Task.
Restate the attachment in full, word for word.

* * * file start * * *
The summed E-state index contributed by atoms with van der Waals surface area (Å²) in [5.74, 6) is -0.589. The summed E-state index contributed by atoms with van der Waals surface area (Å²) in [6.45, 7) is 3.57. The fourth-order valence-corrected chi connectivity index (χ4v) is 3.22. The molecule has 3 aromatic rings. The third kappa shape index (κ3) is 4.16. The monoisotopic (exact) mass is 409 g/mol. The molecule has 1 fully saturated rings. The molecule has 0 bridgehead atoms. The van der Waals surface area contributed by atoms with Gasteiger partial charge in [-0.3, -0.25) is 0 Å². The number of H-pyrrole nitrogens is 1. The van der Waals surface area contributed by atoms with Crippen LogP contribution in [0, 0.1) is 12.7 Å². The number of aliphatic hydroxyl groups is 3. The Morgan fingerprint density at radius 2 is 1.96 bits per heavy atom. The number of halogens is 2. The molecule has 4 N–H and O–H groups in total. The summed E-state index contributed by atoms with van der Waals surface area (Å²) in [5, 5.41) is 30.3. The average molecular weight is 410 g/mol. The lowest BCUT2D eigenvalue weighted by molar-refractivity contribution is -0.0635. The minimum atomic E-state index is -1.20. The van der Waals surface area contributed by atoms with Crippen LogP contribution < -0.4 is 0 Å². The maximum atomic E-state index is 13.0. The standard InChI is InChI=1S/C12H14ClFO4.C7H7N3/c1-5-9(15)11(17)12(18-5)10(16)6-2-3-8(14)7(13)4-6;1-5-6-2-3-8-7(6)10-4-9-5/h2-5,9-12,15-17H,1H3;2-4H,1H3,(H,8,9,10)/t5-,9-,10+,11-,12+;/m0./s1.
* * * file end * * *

The summed E-state index contributed by atoms with van der Waals surface area (Å²) in [5.74, 6) is -0.589. The summed E-state index contributed by atoms with van der Waals surface area (Å²) in [6.45, 7) is 3.57. The fourth-order valence-corrected chi connectivity index (χ4v) is 3.22. The molecule has 3 aromatic rings. The third kappa shape index (κ3) is 4.16. The monoisotopic (exact) mass is 409 g/mol. The molecule has 1 fully saturated rings. The molecule has 0 bridgehead atoms. The van der Waals surface area contributed by atoms with Gasteiger partial charge in [-0.3, -0.25) is 0 Å². The number of H-pyrrole nitrogens is 1. The van der Waals surface area contributed by atoms with Crippen LogP contribution in [0, 0.1) is 12.7 Å². The number of aliphatic hydroxyl groups is 3. The Morgan fingerprint density at radius 2 is 1.96 bits per heavy atom. The number of halogens is 2. The molecule has 4 N–H and O–H groups in total. The summed E-state index contributed by atoms with van der Waals surface area (Å²) in [5, 5.41) is 30.3. The average molecular weight is 410 g/mol. The lowest BCUT2D eigenvalue weighted by molar-refractivity contribution is -0.0635. The minimum atomic E-state index is -1.20. The van der Waals surface area contributed by atoms with Crippen LogP contribution < -0.4 is 0 Å². The maximum atomic E-state index is 13.0. The standard InChI is InChI=1S/C12H14ClFO4.C7H7N3/c1-5-9(15)11(17)12(18-5)10(16)6-2-3-8(14)7(13)4-6;1-5-6-2-3-8-7(6)10-4-9-5/h2-5,9-12,15-17H,1H3;2-4H,1H3,(H,8,9,10)/t5-,9-,10+,11-,12+;/m0./s1.